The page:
Video game review: 'Castlevania: Lords of Shadow - Mirror of Fate'

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Entertainment,Ryan Vogt,Video Games

Resolved: The number of subtitles a game has is inversely proportional to the likelihood that it's any good.

This resolution is borne out by action sidescroller "Castlevania: Lords of Shadow - Mirror of Fate," which is clearly compensating for something.

The game has a whole lot of pretense but not a whole lot of soul. It looks great and sounds great, but it doesn't feel right.

"Mirror of Fate" makes great use of the 3DS' namesake depth of field. The spires of Dracula's castle have never stood in starker relief, bosses are suitably imposing, and the developers populate the background with waterfalls, hanging bodies, everything you'd expect from a "Castlevania" game.

'Castlevania: Lords of Shadow - Mirror of Fate'
» System: 3DS
» Price: $39.99
» Rating: 2 out of 5 stars

"Mirror of Fate" also has the creepiest music in recent memory, with harmonies of dissonance and arias of sorrow.

But this isn't a hand-held "Castlevania" game in the proud tradition of "Harmony of Dissonance" and "Aria of Sorrow." "Mirror of Fate" is the sequel to the Xbox 360/PlayStation 3 game "Castelvania: Lords of Shadow," which added "Castlevania" to the list of storied Japanese series that have been needlessly rebooted in the "Western style." When you think of Gothic horror, do you think of the hulking dudes from "Gears of War"? Me neither, but Konami apparently thought football-player physiques were the fix to what wasn't broken. Even the salamander dudes that crawl out of the water look like they've been hitting the gym.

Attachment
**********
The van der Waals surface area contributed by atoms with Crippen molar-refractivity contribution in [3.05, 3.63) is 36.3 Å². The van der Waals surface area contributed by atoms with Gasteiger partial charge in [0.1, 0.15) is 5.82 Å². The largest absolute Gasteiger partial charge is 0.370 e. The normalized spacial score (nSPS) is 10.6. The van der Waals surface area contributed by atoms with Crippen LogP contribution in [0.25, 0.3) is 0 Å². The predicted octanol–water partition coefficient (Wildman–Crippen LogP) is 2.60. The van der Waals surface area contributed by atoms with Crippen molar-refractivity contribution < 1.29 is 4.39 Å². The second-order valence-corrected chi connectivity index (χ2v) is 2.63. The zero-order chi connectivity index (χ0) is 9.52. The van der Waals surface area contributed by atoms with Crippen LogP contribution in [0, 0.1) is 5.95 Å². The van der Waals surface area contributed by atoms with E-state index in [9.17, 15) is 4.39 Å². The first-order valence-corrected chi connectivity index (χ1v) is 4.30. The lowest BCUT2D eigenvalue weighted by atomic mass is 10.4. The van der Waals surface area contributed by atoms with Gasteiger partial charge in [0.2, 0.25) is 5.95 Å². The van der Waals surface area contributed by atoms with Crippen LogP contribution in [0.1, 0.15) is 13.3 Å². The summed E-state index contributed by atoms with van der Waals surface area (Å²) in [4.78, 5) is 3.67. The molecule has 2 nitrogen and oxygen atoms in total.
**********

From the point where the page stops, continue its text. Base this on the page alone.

Along with elegance, the cerebral aspects of previous hand-held "Castlevanias" are missing. The intricate, customizable magic systems have been replaced by a mode of combat that revolves around button combos. "Neat, now that I've killed 50 zombies, I don't have to use XXYXXY anymore, I've unlocked XXYYXY!"

The original "Castlevania" in 1987 was interesting because it wasn't just another "Double Dragon"-style button-masher. Twenty-six years later, Konami has forgotten where it came from.

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